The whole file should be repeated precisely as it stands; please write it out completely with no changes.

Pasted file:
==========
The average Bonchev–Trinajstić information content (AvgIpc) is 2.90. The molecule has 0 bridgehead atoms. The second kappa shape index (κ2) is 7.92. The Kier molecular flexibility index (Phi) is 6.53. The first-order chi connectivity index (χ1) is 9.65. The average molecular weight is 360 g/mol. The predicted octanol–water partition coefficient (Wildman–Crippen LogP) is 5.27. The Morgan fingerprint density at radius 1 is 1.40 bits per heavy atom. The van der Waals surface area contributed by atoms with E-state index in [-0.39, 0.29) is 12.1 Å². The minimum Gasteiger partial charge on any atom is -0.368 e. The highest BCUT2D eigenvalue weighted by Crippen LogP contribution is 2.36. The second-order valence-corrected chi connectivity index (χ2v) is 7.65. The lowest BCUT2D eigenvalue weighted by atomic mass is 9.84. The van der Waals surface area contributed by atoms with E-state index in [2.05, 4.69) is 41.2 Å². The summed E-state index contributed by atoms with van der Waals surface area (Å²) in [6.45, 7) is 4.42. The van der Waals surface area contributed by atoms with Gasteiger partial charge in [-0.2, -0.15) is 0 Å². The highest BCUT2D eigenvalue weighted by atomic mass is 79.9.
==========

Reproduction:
The average Bonchev–Trinajstić information content (AvgIpc) is 2.90. The molecule has 0 bridgehead atoms. The second kappa shape index (κ2) is 7.92. The Kier molecular flexibility index (Phi) is 6.53. The first-order chi connectivity index (χ1) is 9.65. The average molecular weight is 360 g/mol. The predicted octanol–water partition coefficient (Wildman–Crippen LogP) is 5.27. The Morgan fingerprint density at radius 1 is 1.40 bits per heavy atom. The van der Waals surface area contributed by atoms with E-state index in [-0.39, 0.29) is 12.1 Å². The minimum Gasteiger partial charge on any atom is -0.368 e. The highest BCUT2D eigenvalue weighted by Crippen LogP contribution is 2.36. The second-order valence-corrected chi connectivity index (χ2v) is 7.65. The lowest BCUT2D eigenvalue weighted by atomic mass is 9.84. The van der Waals surface area contributed by atoms with E-state index in [2.05, 4.69) is 41.2 Å². The summed E-state index contributed by atoms with van der Waals surface area (Å²) in [6.45, 7) is 4.42. The van der Waals surface area contributed by atoms with Gasteiger partial charge in [-0.2, -0.15) is 0 Å². The highest BCUT2D eigenvalue weighted by atomic mass is 79.9.